The Doctor and OD Quarterly
Published by Od Peacock Sultan Company
Pharmaceutical 4500 Parkview Place
Vol. XLIX October 1959 No. 3
Index page 24
Every step of progress must have a beginning. Women in Medicine in America had their beginning in Elizabeth BLACKWELL, the first woman to receive her M.D.
Imagine the courage necessary for a woman to storm the doors of medical schools for men in 1847, and to hear “No”, “No”, “No”, but to go on and on until she finally was admitted. Imagine the tact and care executed by this pioneer in order to win over medical schools, that women might forever have impasse removed from the field of science so suited to her and in which she has done so much for humanity.
Elizabeth BLACKWELL came to this country with her family in 1832 from Bristol, England. Her father was a sugar refiner, but before he could realize a fortune from this new land of promised, he died in Cincinnati in 1838.
It remained the task of his wife and three older daughters to educate the younger children. They opened a boarding school for young ladies, but Elizabeth became restless with its slow progress and small income, and accepted an offer to take charge of a small school, which was being organized in Henderson, Kentucky.
It was on her return to Cincinnati that Elizabeth became deeply interested in the sick. A very dear fried was suffering with a pelvic disorder. She said, “Elizabeth, you are a student. Have you ever thought of studying medicine? If I could have been treated by a woman doctor my worst ordeals would have been spared me.”
That night the words of her friend were constantly in Elizabeth's mind, and gradually the idea took definite shape in plans, and when she was offered a position to teach music in a school in Asheville, North Carolina, she accepted gladly for the Reverend John DICKSON, who headed the school was a physician.
She studied or “read” medicine with him, and was even allowed to see a patient now and then on her own.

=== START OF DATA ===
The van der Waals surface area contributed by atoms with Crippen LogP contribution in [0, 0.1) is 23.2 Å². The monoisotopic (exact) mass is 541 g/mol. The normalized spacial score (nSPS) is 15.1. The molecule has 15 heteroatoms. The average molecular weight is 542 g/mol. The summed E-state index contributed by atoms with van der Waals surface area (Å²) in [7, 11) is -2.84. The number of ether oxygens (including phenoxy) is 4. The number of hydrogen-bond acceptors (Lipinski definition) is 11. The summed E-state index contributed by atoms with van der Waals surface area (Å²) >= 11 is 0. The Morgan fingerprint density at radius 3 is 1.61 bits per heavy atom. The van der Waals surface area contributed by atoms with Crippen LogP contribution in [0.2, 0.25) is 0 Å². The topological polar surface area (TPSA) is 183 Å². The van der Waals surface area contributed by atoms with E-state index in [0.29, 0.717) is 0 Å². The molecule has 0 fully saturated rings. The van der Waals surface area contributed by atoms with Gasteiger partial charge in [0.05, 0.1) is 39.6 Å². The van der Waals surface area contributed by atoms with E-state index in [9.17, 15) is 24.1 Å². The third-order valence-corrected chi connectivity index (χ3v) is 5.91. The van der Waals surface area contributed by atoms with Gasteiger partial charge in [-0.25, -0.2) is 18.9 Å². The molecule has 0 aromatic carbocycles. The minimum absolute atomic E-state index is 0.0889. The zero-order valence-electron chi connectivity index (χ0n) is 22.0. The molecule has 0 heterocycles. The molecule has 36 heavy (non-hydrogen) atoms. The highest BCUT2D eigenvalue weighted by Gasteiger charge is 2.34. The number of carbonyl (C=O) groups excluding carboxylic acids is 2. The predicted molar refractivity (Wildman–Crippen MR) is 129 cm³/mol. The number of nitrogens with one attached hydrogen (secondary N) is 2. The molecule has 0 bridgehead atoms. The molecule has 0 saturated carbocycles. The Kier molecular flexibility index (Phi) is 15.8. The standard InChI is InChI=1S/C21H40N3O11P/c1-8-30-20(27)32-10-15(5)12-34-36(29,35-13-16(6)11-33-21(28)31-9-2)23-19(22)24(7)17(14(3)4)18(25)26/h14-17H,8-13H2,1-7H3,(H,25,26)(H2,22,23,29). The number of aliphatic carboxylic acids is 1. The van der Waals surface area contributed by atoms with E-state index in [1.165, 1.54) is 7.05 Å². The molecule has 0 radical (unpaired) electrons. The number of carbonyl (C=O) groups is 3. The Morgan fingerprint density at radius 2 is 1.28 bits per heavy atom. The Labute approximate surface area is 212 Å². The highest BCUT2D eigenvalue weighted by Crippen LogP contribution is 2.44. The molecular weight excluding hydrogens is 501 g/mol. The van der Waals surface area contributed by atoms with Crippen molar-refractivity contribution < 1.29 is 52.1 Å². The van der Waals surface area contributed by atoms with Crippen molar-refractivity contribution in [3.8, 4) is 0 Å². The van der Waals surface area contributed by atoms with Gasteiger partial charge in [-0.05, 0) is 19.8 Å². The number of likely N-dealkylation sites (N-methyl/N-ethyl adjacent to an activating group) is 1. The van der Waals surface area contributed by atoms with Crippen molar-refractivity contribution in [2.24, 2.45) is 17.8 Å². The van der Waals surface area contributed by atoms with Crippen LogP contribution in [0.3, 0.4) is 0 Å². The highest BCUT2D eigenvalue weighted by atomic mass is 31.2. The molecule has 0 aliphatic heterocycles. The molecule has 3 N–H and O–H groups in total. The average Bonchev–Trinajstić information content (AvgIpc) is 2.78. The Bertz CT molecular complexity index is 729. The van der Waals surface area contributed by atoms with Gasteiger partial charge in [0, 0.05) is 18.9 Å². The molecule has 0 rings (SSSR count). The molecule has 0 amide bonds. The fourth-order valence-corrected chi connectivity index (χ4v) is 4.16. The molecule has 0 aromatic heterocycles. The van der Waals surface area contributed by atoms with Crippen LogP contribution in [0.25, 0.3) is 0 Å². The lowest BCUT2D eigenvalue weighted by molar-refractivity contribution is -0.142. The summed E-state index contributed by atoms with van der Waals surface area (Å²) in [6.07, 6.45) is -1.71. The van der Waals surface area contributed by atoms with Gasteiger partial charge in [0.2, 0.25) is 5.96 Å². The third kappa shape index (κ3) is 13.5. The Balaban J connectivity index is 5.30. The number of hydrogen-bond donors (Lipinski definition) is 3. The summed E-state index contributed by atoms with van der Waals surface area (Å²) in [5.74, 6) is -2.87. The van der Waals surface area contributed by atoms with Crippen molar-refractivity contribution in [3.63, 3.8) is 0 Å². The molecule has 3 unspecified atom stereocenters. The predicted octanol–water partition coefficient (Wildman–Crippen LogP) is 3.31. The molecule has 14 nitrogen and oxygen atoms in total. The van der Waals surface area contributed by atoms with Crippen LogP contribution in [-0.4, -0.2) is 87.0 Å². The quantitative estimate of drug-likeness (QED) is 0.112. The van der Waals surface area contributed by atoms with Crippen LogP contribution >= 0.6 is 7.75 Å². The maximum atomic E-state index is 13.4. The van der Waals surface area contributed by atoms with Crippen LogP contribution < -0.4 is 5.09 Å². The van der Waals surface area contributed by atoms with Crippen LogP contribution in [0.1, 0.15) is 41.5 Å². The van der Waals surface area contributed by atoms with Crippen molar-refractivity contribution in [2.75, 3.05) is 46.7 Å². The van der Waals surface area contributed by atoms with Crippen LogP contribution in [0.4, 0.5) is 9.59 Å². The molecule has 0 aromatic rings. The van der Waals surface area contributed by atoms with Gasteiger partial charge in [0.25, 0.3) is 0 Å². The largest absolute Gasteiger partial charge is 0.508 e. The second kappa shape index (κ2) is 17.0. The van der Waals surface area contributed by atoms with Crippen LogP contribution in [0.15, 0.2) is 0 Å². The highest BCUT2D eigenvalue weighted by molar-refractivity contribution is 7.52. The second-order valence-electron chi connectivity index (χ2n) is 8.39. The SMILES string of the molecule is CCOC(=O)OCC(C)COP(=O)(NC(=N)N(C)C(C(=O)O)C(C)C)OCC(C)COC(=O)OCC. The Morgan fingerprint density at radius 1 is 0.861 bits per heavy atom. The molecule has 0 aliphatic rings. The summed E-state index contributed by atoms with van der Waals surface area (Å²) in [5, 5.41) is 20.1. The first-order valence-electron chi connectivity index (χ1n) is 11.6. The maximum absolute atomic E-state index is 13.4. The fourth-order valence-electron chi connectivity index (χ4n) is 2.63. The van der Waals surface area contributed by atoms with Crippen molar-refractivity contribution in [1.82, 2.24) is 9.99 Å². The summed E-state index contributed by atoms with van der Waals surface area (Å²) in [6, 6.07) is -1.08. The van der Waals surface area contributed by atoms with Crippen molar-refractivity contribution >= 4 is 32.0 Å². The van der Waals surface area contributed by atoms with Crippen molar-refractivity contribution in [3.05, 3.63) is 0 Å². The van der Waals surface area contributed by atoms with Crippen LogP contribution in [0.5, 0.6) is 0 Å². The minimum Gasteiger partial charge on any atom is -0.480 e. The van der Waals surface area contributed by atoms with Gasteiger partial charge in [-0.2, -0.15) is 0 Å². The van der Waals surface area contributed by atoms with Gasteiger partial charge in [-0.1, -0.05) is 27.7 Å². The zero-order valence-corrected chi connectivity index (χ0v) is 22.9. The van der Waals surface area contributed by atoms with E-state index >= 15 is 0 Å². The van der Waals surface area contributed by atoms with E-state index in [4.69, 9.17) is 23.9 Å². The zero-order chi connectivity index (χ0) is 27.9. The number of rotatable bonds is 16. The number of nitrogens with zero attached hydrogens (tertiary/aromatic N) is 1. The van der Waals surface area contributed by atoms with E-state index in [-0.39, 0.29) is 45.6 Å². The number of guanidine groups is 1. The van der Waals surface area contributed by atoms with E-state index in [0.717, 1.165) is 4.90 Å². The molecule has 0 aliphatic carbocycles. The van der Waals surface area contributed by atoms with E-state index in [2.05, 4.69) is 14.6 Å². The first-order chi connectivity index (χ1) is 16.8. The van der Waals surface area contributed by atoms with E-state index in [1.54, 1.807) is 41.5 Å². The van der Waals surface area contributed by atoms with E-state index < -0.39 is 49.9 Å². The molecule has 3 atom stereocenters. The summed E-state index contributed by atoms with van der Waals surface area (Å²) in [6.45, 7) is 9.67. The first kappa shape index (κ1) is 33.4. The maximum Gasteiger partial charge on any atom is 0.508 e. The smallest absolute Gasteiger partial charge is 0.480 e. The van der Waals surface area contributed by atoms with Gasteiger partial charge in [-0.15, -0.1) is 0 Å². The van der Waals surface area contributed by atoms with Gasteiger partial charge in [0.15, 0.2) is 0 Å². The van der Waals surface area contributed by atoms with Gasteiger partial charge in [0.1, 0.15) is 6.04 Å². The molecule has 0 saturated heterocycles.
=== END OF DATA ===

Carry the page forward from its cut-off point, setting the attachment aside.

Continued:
In 1846, when this little school disbanded, she went to Charleston, South Carolina where she taught in a fashionable boarding school and pursued her medical studies with Dr. Samuel H. DICKSON, who was teaching “Theory and Practice of Medicine” in the Charleston Medical School.
In 1847 she began literally to knock on the doors of medical schools, timidly begging admission. Although eleven of these doors refused to open for her, she was undaunted, and finally, by the vote of the students, this attractive woman was received and matriculated at the medical school of what is now Hobard College, Geneva, New York, where she graduated in 1848.
During these two years Miss BLACKWELL conducted herself with poise and dignity, winning the admiration of students and professors alike. But the women of the town shunned her. As she went from school directly to her room to study, the women crossed the street to avoid her, gathering in little groups to whisper and stare at this strange woman who must be “unbalanced or immoral.” Even a doctor's wife refused to speak to her.
But Elizabeth was pioneering so that all women after, who chose might take up the torch. She graduated with honors, as the ladies of the town turned out to see a woman receive a medical diploma. We wonder how many of them were a bit envious as the President, Dr. HALE, presented her with her diploma and pronounced her the leader of the class, “who with her ladylike and dignified deportment had proved that the strongest intellect and nerve and the most untiring perseverance were compatible with the softest attributes of feminine delicacy and grace.”
Elizabeth replied, “Sire, I thank you; by the help of the Most High it shall be the effort of my life to shed honor upon your diploma.”
Dr. BLACKWELL was true to her word. She soon went to Europe to continue her studies in England and France. Her work of the pioneer continued for many years in American and England. In New York she established the New York Infirmary and College for Women and Children, in London she assisted Elizabeth GARRET and Sophia BLAKE to found the London School of Medicine for Women.
Among her friends were Lady BYRON, Florence NIGHTINGALE, John Stuart MILL, George ELIOT, Herbert SPENCER, ROSETTI and KINGSLEY. She influenced legislation in favor of higher education for women, assisted in organizing nursing for the Northern Armies of the Civil War.
In the 1870s Elizabeth BLACKWELL made her home in England where she practiced, lectured and wrote until her death in 1910.
History of Henderson County, Kentucky 1888 – 1978
Contributed by Netta Mullin, HCH&GS
Copyright 2005 HCH&GS